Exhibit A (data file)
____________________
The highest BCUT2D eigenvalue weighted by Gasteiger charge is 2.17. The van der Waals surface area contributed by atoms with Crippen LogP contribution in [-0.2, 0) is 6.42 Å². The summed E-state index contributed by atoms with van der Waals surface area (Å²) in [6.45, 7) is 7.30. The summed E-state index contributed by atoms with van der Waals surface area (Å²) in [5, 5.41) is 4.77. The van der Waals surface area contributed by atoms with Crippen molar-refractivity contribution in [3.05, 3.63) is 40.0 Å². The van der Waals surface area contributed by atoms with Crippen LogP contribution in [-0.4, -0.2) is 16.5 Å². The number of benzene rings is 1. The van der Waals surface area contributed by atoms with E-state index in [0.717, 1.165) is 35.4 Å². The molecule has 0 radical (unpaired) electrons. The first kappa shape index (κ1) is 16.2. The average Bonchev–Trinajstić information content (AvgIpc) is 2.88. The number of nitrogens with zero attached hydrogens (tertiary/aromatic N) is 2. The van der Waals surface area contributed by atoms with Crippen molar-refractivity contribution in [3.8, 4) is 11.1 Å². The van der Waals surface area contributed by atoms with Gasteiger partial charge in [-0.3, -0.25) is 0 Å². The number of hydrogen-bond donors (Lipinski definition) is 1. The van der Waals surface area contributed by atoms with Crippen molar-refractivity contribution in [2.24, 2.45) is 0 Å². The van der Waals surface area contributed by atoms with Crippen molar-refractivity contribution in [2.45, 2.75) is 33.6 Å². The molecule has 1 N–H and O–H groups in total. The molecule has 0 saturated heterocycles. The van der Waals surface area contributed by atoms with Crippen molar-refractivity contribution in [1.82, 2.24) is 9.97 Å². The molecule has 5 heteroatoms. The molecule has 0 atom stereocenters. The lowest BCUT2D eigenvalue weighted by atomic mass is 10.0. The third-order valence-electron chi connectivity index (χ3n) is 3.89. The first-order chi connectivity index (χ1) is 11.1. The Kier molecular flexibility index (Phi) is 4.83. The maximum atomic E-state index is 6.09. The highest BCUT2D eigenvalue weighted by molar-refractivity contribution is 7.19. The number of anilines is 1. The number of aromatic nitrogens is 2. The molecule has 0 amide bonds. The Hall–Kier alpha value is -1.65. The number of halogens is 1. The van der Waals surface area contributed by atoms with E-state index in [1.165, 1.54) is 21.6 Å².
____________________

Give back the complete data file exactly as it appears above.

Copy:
The highest BCUT2D eigenvalue weighted by Gasteiger charge is 2.17. The van der Waals surface area contributed by atoms with Crippen LogP contribution in [-0.2, 0) is 6.42 Å². The summed E-state index contributed by atoms with van der Waals surface area (Å²) in [6.45, 7) is 7.30. The summed E-state index contributed by atoms with van der Waals surface area (Å²) in [5, 5.41) is 4.77. The van der Waals surface area contributed by atoms with Crippen molar-refractivity contribution in [3.05, 3.63) is 40.0 Å². The van der Waals surface area contributed by atoms with Crippen LogP contribution in [-0.4, -0.2) is 16.5 Å². The number of benzene rings is 1. The van der Waals surface area contributed by atoms with E-state index in [0.717, 1.165) is 35.4 Å². The molecule has 0 radical (unpaired) electrons. The first kappa shape index (κ1) is 16.2. The average Bonchev–Trinajstić information content (AvgIpc) is 2.88. The number of nitrogens with zero attached hydrogens (tertiary/aromatic N) is 2. The van der Waals surface area contributed by atoms with Crippen molar-refractivity contribution in [3.8, 4) is 11.1 Å². The van der Waals surface area contributed by atoms with Gasteiger partial charge in [-0.3, -0.25) is 0 Å². The number of hydrogen-bond donors (Lipinski definition) is 1. The van der Waals surface area contributed by atoms with Crippen molar-refractivity contribution in [2.24, 2.45) is 0 Å². The van der Waals surface area contributed by atoms with Crippen molar-refractivity contribution in [2.45, 2.75) is 33.6 Å². The molecule has 1 N–H and O–H groups in total. The molecule has 0 saturated heterocycles. The van der Waals surface area contributed by atoms with Crippen molar-refractivity contribution in [1.82, 2.24) is 9.97 Å². The molecule has 5 heteroatoms. The molecule has 0 atom stereocenters. The lowest BCUT2D eigenvalue weighted by atomic mass is 10.0. The third-order valence-electron chi connectivity index (χ3n) is 3.89. The first-order chi connectivity index (χ1) is 11.1. The Kier molecular flexibility index (Phi) is 4.83. The maximum atomic E-state index is 6.09. The highest BCUT2D eigenvalue weighted by molar-refractivity contribution is 7.19. The number of anilines is 1. The number of aromatic nitrogens is 2. The molecule has 0 amide bonds. The Hall–Kier alpha value is -1.65. The number of halogens is 1. The van der Waals surface area contributed by atoms with E-state index in [1.165, 1.54) is 21.6 Å².